are located up front. Do any of the Saabs have 50/50 balance?
Thanks for great replies. The 9-3 is something like 53/47, which is
pretty good, I'd think.
Don't think it handles quite the same way as a RWD car though.
Interestingly I grew up driving a 76 Corolla RWD, I loved driving in
snow, but it can get tricky at times. Where I live now, it's not
snow, just rain that I'd worry about.
yup how i learnt to drive, along with the mistakes....now not seen any snow
for donkies years, and the odd flake we do get, brings the roads to a
standstill....bah, doesnt happen to me in E Germany in deep snow
I'll weigh in. I currently own 1 BMW (an old '94 325i) and 4 SAABs 2 -
'98 900's and 2- '03 9-3 Sport sedans. I have owned several others of
each brand. SAAB classic 900's, BMW E30's, E34's and a Z3.
I buy the SAABs now because they go like shit in the snow after putting
some real winter tires on them and the are cheap to buy (used). Both
cars are very easy to maintain yourself, which is ironic because they
are among the most expensive to maintain at the stealerships.
The old BMW handles better than any FWD car in the dry. Period. End of
story. RWD rules. Furthermore, learn to drive a RWD car, put some good
winter tires on it and you can drive through (almost) anything.
Old farts like me have an advantage in that we learned to drive RWD cars
in the snow because we didn't have a choice, that is all there was at
PS - for inexperienced drivers (like my adult kids) it is much *easier*
to drive a FWD in the snow with good winter tires.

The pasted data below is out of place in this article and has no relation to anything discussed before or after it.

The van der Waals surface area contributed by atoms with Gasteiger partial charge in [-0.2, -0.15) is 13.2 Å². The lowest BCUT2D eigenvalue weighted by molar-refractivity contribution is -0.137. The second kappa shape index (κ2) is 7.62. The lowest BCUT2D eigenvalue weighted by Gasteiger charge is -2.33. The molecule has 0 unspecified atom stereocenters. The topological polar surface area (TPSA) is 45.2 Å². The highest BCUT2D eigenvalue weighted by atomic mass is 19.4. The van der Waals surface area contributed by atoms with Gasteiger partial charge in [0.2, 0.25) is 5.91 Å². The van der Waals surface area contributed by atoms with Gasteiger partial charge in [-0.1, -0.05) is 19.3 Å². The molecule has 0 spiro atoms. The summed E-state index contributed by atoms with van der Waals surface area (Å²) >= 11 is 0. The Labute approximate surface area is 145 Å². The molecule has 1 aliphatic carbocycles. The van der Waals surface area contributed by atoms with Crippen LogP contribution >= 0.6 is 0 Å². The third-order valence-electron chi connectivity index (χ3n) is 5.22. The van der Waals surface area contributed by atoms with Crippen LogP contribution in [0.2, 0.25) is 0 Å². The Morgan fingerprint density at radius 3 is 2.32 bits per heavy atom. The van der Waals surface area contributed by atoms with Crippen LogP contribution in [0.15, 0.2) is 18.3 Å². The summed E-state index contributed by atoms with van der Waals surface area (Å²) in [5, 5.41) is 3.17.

Why would you need winter tires for heavy rain, unless we're talking about
near-freezing temps? In warmer temps, most summer tires are better in the
rain than anything else. Take Goodyear F1 GSD3 for example.
Since John lives in Scotland, where they have lots of cold rain, that's
probably what he means.
As far as Goodyear F1 GS-D3, I have them on my 330xi, and they're
an ok rain tire in the Seattle mist and light rain, but they don't
drain to be good in torrential rain and standing water. My Michelin
Pilot Alpine winter tires are better.
Interesting. I had the Pilot Alpins on my previous car, and I thought they
were way overpriced for what they offered. And as far as their wet weather
performance, I thought my summer Bridgestone S03 and ContiSportContact2 were
I have the Arctic Alpins as my winter tires for my E36. They are as
good as Blizzaks and do not wear out as quickly. The Blizzaks have the
softer rubber compound only in the first 1/2 of their tread life, then
they become harder.
well from what i have realized RWD is pretty much ultimate, AWD is
heavy and your selection of car becomes very little. From what i have
seen FWD cars tend to have a slower launch as a RWD car from personal
expirence. Hope it helps
As soemone else said, a lot it to do with suspension set-up. If I had
to accurately negotiate a twisty course I'd rather do it in a modern
FWD than a 70's charger. If accuracy wasn't a problem then.....